Richard Jones takes a break in Sardinia, enjoying five-star comforts ... and
a chance meeting with the wildlife

STROLLING back to my room, munching on an apple, I bumped into a couple of strange fellow guests. A wild boar and her youngster shuffled on the path in front of me, sniffing around for fruit which the hotel staff had left out.

Not quite what you’d expect from a five-star resort, granted, and enough to convince some that they had made a pig’s ear of their holiday choice.

They couldn’t be more wrong.

To me, this was a perfect example of Sardinia’s charm — a place where natural beauty and refined luxury live side by side.

The island is the second largest in the Mediterranean (after Sicily and before Cyprus). Roughly the size of Wales, it is actually closer to Africa than it is to Italy, meaning that it maintains its warm climate well into the autumn months.

One of its nicknames is the ‘Other Continent’, and although it is a Med destination, at times it can seem more like a slice of the Seychelles.

Nestled on Sardinia’s northern coast, an hour from Olbia airport, lies Delphina Resorts’ Valle dell’Erica Thalasso and Spa.

Back in 1958, Valle dell’Erica was the first tourist village constructed in Sardinia, during a period when it was still possible to build properties a stone’s throw from the sea.

Over the next couple of decades, it became a very stylish, sought-after venue, with many celebrities and royals among its guests.

Then in 2005, it was completely refurbished by Delphina, transforming it into a place equipped with modern five-star comforts.

Eight years on and they have unveiled an extension to Valle dell’Erica – the hotel La Licciola.

The aim of this development was to enrich the resort with yet more luxurious and refined suites, plus the addition of a sea-water swimming pool, two bars, and two new restaurants.

All the rooms at Valle dell’Erica make the most of the sea view with huge balconies and terraces — and in many there is even a window enabling you to gaze out across the Mediterranean while taking a shower.

Countless secluded small bays are accessible on foot from the resort, while the warm atmosphere of its Thalasso and Spa Center ensure it is a true oasis of relaxation and pleasure, especially for couples.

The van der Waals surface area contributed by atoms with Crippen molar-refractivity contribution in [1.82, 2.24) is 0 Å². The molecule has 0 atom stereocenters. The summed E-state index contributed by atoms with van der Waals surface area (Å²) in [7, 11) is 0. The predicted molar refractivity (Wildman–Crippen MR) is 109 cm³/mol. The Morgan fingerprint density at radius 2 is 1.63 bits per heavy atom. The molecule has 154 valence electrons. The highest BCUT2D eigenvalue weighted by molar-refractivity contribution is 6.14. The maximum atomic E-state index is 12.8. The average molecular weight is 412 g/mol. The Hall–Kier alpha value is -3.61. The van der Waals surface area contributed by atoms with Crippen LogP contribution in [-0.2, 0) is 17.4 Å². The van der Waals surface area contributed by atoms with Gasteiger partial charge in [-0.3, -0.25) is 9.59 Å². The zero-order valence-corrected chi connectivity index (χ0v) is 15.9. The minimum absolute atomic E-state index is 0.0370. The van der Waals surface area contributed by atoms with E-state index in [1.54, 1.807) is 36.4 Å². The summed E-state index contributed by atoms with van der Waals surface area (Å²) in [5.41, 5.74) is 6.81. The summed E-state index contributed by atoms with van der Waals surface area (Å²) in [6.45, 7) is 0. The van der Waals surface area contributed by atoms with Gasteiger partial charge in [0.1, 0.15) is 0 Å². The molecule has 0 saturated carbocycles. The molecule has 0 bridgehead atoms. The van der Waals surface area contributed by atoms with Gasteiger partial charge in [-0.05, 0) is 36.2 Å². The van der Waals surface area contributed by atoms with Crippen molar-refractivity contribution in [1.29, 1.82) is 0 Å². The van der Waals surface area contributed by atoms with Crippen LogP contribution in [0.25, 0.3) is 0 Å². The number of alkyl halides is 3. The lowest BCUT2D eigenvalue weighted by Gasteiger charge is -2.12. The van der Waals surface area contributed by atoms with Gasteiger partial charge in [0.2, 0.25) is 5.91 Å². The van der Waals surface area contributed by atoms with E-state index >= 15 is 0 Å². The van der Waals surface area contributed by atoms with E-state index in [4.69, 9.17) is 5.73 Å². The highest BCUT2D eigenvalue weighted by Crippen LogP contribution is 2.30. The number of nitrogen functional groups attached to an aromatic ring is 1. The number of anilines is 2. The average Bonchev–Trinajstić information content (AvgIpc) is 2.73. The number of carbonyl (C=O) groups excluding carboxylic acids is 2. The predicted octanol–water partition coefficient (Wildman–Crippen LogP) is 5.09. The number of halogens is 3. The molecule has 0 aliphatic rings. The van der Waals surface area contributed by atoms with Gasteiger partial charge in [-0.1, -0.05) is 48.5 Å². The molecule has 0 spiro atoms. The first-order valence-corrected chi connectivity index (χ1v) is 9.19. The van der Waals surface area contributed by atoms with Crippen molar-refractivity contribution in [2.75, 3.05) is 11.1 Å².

Nevertheless, Valle dell’Erica is also a popular choice for families.

It has large, green garden areas where the youngsters can play without disturbing the adults, a well-equipped mini club, a splendid kids’ pool, and the little ones even have their own dedicated restaurant.

Speaking of cuisine, considering it is surrounded by the sparkling blue Mediterranean waters, it’s no surprise there’s so much delicious seafood on offer around the island.

But even by Sardinian and Italian standards, the food at Valle dell’Erica is first-class.

The dishes at the four main restaurants Il Nautilus, Les Bouches, Grecale and Li Ciusoni are mouthwatering enough, but for those looking for something even more special one evening, I’d strongly recommend booking in at Li Zini for a candlelit barbecue by the sea.

Without doubt, one of the best ways to see Sardinia’s sights is from the water, and Valle dell’Erica’s guests are given a choice of boats to explore the stunning coastline.

Opposite the hotel lies the Maddalena Archipelago, a string of islands scattered along the coast where both supersized luxury yachts and smaller vessels drop anchor into the incredible turquoise sea which is irresistible for swimming.

The most eye-catching sight in the archipelago is the world-famous Spiaggia Rosa or Pink Beach, a protected area on the island of Budelli that gets its colour from the amount of foraminifera and other marine micro-organisms spread over the shore.

The largest island in the chain is La Maddalena with its charming little streets and squares making it perfect for a spot of shopping or a stop-off to devour some delicious local ice cream.

If you’re feeling sporty, Porto Pollo beach on the main island is a paradise for surfers and kite surfers, and wouldn’t be out of place in California or Australia.

Meanwhile, those wanting a taste of history should take a trip to Aggius, a beautiful, ancient stone village in Gallura which houses the island’s the Ethnographic Museum.

Invasions form a big part of Sardinia’s past. As it has been ruled by the Moors, Spanish and Italians, the north and south have their own distinct dialects, sprinkled with Spanish and Arabic-sounding words as well as Italian.

However, there has been an invasion of another sort, with Russian tycoons purchasing mansions and mooring their opulent yachts in the harbour of Porto Cervo at the heart of Costa Smeralda.

A night in one of the town’s top hotels may set you back a billionaire’s ransom, but thanks to Delphina, you don’t need mega monetary muscle to lap up some Sardinian luxury. Instead, save yourself a few thousand rubles, heed the call of nature, and check in at Valle dell’Erica. Not only will you be living the high life, you might even bump into an unexpected guest or two.